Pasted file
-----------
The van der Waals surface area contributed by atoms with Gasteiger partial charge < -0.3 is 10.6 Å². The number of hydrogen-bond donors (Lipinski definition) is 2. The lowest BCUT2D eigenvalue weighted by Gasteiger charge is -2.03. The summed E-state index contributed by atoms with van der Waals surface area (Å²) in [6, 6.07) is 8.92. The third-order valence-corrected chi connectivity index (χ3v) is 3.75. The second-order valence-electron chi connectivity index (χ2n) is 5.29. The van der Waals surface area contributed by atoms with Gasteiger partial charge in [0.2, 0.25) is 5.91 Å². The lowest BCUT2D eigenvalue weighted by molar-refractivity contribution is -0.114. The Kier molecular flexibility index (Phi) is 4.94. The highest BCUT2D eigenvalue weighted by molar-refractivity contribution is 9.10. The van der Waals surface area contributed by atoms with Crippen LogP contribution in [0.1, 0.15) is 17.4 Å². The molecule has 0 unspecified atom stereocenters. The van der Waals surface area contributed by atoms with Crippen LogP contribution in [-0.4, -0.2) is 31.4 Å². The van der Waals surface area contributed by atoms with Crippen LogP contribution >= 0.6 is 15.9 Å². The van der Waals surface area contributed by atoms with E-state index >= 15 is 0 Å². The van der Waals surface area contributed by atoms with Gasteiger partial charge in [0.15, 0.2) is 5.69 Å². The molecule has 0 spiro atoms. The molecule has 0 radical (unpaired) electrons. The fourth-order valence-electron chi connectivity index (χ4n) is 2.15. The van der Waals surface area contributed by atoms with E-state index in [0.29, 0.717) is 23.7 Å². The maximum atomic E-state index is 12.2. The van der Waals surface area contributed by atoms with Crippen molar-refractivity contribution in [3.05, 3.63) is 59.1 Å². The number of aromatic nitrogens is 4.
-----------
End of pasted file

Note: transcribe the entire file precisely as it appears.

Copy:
The van der Waals surface area contributed by atoms with Gasteiger partial charge < -0.3 is 10.6 Å². The number of hydrogen-bond donors (Lipinski definition) is 2. The lowest BCUT2D eigenvalue weighted by Gasteiger charge is -2.03. The summed E-state index contributed by atoms with van der Waals surface area (Å²) in [6, 6.07) is 8.92. The third-order valence-corrected chi connectivity index (χ3v) is 3.75. The second-order valence-electron chi connectivity index (χ2n) is 5.29. The van der Waals surface area contributed by atoms with Gasteiger partial charge in [0.2, 0.25) is 5.91 Å². The lowest BCUT2D eigenvalue weighted by molar-refractivity contribution is -0.114. The Kier molecular flexibility index (Phi) is 4.94. The highest BCUT2D eigenvalue weighted by molar-refractivity contribution is 9.10. The van der Waals surface area contributed by atoms with Crippen LogP contribution in [0.1, 0.15) is 17.4 Å². The molecule has 0 unspecified atom stereocenters. The van der Waals surface area contributed by atoms with Crippen LogP contribution in [-0.4, -0.2) is 31.4 Å². The van der Waals surface area contributed by atoms with Crippen LogP contribution >= 0.6 is 15.9 Å². The van der Waals surface area contributed by atoms with E-state index >= 15 is 0 Å². The van der Waals surface area contributed by atoms with Gasteiger partial charge in [0.15, 0.2) is 5.69 Å². The molecule has 0 spiro atoms. The molecule has 0 radical (unpaired) electrons. The fourth-order valence-electron chi connectivity index (χ4n) is 2.15. The van der Waals surface area contributed by atoms with E-state index in [0.29, 0.717) is 23.7 Å². The maximum atomic E-state index is 12.2. The van der Waals surface area contributed by atoms with Crippen molar-refractivity contribution in [3.05, 3.63) is 59.1 Å². The number of aromatic nitrogens is 4.